Susannah Haarmann, PT, CLT, WCS is the author and instructor of Physical Therapy Treatment for the Breast Oncology Patient. Join her this September 24-25 in Stockton, CA to learn about the various diagnostic tests, medical and surgical interventions to provide appropriate and optimal therapeutic interventions for breast cancer patients.
I turned to the literature and found prominent articles discussing breast reconstruction and giving minimal consequence to shoulder function after resection of the latissimus dorsi muscle. As a physical therapist, this left me in a quandary, “Really? Harvesting a portion of the broadest muscle of the back then threading it through the axilla to recreate the breast mound won’t have an impact on shoulder function or back pain? Impressive!” However, this did not correlate with my clinical findings. Often, scapulohumeral rhythm was altered, range of motion restricted and activities limited due to pain and fatigue. Scrutinizing the literature, I found that those articles were mostly unsubstantiated. Here is a quick summary of two systematic reviews published in 2014 addressing what the research really found pertaining to shoulder function after ‘lat flap’ reconstruction:
- Reported incidence of overall functional impairment is 41%. 8
- Overhead activities, lifting and pushing objects and high-level activities such as sport and housework were the most cumbersome. 1,7
- Subjective deficits did not resolve based on length of follow-up. 1
Today we hear more from Susannah Haarmann, PT, WCS, CLT about how pelvic rehabilitation practitioners are suited to contribute to a breast oncology patient's medical team. Susannah will be sharing more insights and treatment tools at the Rehabilitation for the Breast Cancer Patient course taking place June 27-28 in Maywood, IL.
Most pelvic rehab practitioners are incredible problem solvers and independent thinkers. We understand that often our referrals from a physician occur after a battery of tests and ineffective medical interventions. We may agree to treat a patient only to find that the diagnosis is vague and the patient often feels lost and broken. So we take out our sleuth caps, ask as many subjective questions as it takes and see where our objective examination leads us. Afterwards we paint a picture of our findings, focus the patient on what is working, tell them where we are going to start and how we are going to build one brick at a time.
The same is true for rehabilitation and breast oncology. Most physicians don’t understand how our work as therapists can complement and alleviate the side effects of mainstream medical intervention, but when the pain medication no longer works, we are there. When the range of motion no longer exists to get the patient’s arm into a cradle for breast radiation, we are there. And when the patient walks in our door, we are there, quite often for a period of time that extends well beyond after treatments cease, because the potential side effects of breast cancer, if they occur, may take years or even decades to show up. The rehab practitioner understands how to prepare the patient, without fear, for what the road ahead may look like. The purpose of this education is to empower patients to serve as their own best advocates. Pelvic practitioners and breast oncology specialists are noted for their exceptional manual skills. We are also versed to pounding the pavement educating physicians, patients and other therapists alike about who we can serve and how we can be of service. We are definitely a unique breed of therapists.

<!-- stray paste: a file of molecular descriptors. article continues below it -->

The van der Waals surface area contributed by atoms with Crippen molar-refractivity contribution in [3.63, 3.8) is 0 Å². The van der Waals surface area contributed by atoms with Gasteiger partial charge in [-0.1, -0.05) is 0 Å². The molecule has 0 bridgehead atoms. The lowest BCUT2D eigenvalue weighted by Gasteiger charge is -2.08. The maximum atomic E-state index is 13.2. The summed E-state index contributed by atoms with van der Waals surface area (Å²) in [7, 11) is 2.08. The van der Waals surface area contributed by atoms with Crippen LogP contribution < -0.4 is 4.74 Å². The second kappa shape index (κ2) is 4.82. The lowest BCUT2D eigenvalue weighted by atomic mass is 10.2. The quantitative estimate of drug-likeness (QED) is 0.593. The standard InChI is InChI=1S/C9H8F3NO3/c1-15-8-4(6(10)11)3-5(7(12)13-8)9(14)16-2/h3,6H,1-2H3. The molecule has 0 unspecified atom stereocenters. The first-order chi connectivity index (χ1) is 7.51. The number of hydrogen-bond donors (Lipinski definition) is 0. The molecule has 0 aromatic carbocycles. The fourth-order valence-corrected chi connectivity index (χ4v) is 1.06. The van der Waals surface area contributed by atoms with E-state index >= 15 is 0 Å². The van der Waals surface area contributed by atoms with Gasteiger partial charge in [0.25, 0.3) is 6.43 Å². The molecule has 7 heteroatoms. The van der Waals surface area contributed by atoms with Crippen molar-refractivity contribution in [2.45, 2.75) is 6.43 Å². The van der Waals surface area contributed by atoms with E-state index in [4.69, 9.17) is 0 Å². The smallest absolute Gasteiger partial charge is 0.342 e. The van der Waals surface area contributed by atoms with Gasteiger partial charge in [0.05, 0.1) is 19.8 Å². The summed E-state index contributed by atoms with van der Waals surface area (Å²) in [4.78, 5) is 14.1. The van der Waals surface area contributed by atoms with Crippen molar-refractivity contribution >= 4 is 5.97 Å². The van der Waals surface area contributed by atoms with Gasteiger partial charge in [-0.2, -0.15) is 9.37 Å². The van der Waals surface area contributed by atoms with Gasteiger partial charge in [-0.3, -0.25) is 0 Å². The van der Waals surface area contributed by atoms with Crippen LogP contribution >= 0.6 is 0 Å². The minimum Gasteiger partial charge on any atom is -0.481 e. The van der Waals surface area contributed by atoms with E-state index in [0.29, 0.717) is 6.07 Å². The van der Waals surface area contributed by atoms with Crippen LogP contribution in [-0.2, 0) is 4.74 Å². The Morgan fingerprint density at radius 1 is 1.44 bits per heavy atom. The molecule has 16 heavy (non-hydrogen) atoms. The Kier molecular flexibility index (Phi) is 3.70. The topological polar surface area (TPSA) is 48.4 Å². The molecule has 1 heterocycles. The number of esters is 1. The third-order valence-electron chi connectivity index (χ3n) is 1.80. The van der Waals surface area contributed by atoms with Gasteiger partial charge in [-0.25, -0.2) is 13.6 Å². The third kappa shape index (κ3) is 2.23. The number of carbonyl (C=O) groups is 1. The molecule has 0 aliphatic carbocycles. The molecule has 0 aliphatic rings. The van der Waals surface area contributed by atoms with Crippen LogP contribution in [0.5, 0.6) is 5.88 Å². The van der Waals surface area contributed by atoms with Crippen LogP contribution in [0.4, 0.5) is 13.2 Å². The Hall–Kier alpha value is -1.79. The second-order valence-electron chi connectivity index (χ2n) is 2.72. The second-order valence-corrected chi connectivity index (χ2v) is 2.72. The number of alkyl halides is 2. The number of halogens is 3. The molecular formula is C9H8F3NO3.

Today we hear from Susannah Haarmann, the instructor for Rehabilitation for the Breast Cancer Patient. If you want to learn how to implement your pelvic rehab training with breast oncology patients, join Susannah in Maywood, IL on June 27th and 28th.
Effective pelvic rehab practitioners demonstrate many skills which are especially suitable to treat people with breast cancer, however, the first idea that comes to mind is that they understand what my friend refers to as, ‘the bikini principle.’ She remarked this week that I treat the ‘no no’ areas; the private places that we rarely share…with anyone. The reproductive regions of the pelvis and chest wall both consciously and subconsciously are associated with a plethora of personal psychological and social connotations. A pelvic health practitioner has a raised level of sensitivity to working with this patient population; there is no true protocol in this line of work, effective treatment will require a deeper level of listening and being present with the patient, and a person’s healing of the pelvic region is likely to go beyond the physiologic realm.